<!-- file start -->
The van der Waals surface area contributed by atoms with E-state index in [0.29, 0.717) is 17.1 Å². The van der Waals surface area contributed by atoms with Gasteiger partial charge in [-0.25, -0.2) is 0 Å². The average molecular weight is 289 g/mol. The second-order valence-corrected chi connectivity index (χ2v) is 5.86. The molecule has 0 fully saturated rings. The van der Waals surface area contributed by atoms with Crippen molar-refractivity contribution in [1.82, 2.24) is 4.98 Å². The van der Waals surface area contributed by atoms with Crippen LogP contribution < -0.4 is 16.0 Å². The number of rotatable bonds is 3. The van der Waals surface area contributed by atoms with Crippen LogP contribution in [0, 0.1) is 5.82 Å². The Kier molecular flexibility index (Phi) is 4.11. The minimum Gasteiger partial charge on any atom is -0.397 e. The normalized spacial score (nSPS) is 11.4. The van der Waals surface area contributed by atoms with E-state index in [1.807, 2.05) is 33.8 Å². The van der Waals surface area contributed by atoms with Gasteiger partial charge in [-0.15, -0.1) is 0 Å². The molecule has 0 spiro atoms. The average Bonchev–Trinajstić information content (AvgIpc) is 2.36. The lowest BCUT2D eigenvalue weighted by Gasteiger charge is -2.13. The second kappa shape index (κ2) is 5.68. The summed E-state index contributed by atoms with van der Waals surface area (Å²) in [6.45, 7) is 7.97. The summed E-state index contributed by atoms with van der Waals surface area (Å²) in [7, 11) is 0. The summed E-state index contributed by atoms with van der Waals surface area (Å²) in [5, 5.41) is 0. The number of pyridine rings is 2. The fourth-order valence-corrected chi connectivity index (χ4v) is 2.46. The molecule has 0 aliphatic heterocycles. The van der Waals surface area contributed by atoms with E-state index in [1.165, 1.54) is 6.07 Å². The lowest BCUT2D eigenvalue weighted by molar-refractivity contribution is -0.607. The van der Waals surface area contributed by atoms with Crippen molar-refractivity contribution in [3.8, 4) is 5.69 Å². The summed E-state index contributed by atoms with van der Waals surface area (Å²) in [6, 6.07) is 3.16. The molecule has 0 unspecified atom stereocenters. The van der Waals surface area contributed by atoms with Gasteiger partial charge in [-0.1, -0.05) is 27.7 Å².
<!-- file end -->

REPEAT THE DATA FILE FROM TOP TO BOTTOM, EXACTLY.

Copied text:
The van der Waals surface area contributed by atoms with E-state index in [0.29, 0.717) is 17.1 Å². The van der Waals surface area contributed by atoms with Gasteiger partial charge in [-0.25, -0.2) is 0 Å². The average molecular weight is 289 g/mol. The second-order valence-corrected chi connectivity index (χ2v) is 5.86. The molecule has 0 fully saturated rings. The van der Waals surface area contributed by atoms with Crippen molar-refractivity contribution in [1.82, 2.24) is 4.98 Å². The van der Waals surface area contributed by atoms with Crippen LogP contribution < -0.4 is 16.0 Å². The number of rotatable bonds is 3. The van der Waals surface area contributed by atoms with Crippen LogP contribution in [0, 0.1) is 5.82 Å². The Kier molecular flexibility index (Phi) is 4.11. The minimum Gasteiger partial charge on any atom is -0.397 e. The normalized spacial score (nSPS) is 11.4. The van der Waals surface area contributed by atoms with E-state index in [1.807, 2.05) is 33.8 Å². The van der Waals surface area contributed by atoms with Gasteiger partial charge in [-0.15, -0.1) is 0 Å². The molecule has 0 spiro atoms. The average Bonchev–Trinajstić information content (AvgIpc) is 2.36. The lowest BCUT2D eigenvalue weighted by Gasteiger charge is -2.13. The second kappa shape index (κ2) is 5.68. The summed E-state index contributed by atoms with van der Waals surface area (Å²) in [6.45, 7) is 7.97. The summed E-state index contributed by atoms with van der Waals surface area (Å²) in [7, 11) is 0. The summed E-state index contributed by atoms with van der Waals surface area (Å²) in [5, 5.41) is 0. The number of pyridine rings is 2. The fourth-order valence-corrected chi connectivity index (χ4v) is 2.46. The molecule has 0 aliphatic heterocycles. The van der Waals surface area contributed by atoms with E-state index in [1.165, 1.54) is 6.07 Å². The lowest BCUT2D eigenvalue weighted by molar-refractivity contribution is -0.607. The van der Waals surface area contributed by atoms with Crippen molar-refractivity contribution in [3.8, 4) is 5.69 Å². The summed E-state index contributed by atoms with van der Waals surface area (Å²) in [6, 6.07) is 3.16. The molecule has 0 unspecified atom stereocenters. The van der Waals surface area contributed by atoms with Gasteiger partial charge in [-0.1, -0.05) is 27.7 Å².